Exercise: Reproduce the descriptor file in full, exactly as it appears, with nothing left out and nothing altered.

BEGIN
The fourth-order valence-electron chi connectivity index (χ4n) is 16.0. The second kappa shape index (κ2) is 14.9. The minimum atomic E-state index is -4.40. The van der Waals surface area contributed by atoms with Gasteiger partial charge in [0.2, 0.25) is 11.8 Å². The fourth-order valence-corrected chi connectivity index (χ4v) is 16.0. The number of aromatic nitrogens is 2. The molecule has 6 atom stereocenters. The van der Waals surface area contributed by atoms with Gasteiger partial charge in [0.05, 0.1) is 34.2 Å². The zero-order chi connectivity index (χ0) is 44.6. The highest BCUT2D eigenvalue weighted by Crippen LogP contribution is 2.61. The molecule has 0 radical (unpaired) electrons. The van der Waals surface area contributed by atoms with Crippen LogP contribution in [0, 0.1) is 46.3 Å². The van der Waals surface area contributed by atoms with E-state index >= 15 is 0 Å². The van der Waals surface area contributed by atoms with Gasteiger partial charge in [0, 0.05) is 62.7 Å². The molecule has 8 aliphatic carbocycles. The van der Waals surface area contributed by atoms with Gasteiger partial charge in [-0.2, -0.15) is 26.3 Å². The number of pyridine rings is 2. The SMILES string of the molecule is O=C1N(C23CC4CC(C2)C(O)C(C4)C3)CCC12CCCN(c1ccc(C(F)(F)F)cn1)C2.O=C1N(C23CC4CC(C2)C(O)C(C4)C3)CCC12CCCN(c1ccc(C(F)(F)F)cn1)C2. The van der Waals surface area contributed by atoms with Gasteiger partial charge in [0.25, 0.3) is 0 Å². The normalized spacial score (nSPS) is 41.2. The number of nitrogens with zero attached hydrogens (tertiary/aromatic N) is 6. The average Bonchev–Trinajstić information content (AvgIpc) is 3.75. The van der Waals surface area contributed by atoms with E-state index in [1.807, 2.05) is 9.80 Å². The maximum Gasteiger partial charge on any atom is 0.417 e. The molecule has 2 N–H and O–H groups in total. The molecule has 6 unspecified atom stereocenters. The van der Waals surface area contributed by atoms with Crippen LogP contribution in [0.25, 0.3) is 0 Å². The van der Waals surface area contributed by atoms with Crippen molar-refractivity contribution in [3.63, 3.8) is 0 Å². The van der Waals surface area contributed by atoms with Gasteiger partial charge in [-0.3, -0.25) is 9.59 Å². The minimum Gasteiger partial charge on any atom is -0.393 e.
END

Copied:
The fourth-order valence-electron chi connectivity index (χ4n) is 16.0. The second kappa shape index (κ2) is 14.9. The minimum atomic E-state index is -4.40. The van der Waals surface area contributed by atoms with Gasteiger partial charge in [0.2, 0.25) is 11.8 Å². The fourth-order valence-corrected chi connectivity index (χ4v) is 16.0. The number of aromatic nitrogens is 2. The molecule has 6 atom stereocenters. The van der Waals surface area contributed by atoms with Gasteiger partial charge in [0.05, 0.1) is 34.2 Å². The zero-order chi connectivity index (χ0) is 44.6. The highest BCUT2D eigenvalue weighted by Crippen LogP contribution is 2.61. The molecule has 0 radical (unpaired) electrons. The van der Waals surface area contributed by atoms with Crippen LogP contribution in [0, 0.1) is 46.3 Å². The van der Waals surface area contributed by atoms with E-state index >= 15 is 0 Å². The van der Waals surface area contributed by atoms with Gasteiger partial charge in [0, 0.05) is 62.7 Å². The molecule has 8 aliphatic carbocycles. The van der Waals surface area contributed by atoms with Gasteiger partial charge in [-0.2, -0.15) is 26.3 Å². The number of pyridine rings is 2. The SMILES string of the molecule is O=C1N(C23CC4CC(C2)C(O)C(C4)C3)CCC12CCCN(c1ccc(C(F)(F)F)cn1)C2.O=C1N(C23CC4CC(C2)C(O)C(C4)C3)CCC12CCCN(c1ccc(C(F)(F)F)cn1)C2. The van der Waals surface area contributed by atoms with Gasteiger partial charge in [0.25, 0.3) is 0 Å². The normalized spacial score (nSPS) is 41.2. The number of nitrogens with zero attached hydrogens (tertiary/aromatic N) is 6. The average Bonchev–Trinajstić information content (AvgIpc) is 3.75. The van der Waals surface area contributed by atoms with E-state index in [1.807, 2.05) is 9.80 Å². The maximum Gasteiger partial charge on any atom is 0.417 e. The molecule has 2 N–H and O–H groups in total. The molecule has 6 unspecified atom stereocenters. The van der Waals surface area contributed by atoms with Crippen LogP contribution in [0.25, 0.3) is 0 Å². The van der Waals surface area contributed by atoms with Crippen molar-refractivity contribution in [3.63, 3.8) is 0 Å². The van der Waals surface area contributed by atoms with Gasteiger partial charge in [-0.3, -0.25) is 9.59 Å². The minimum Gasteiger partial charge on any atom is -0.393 e.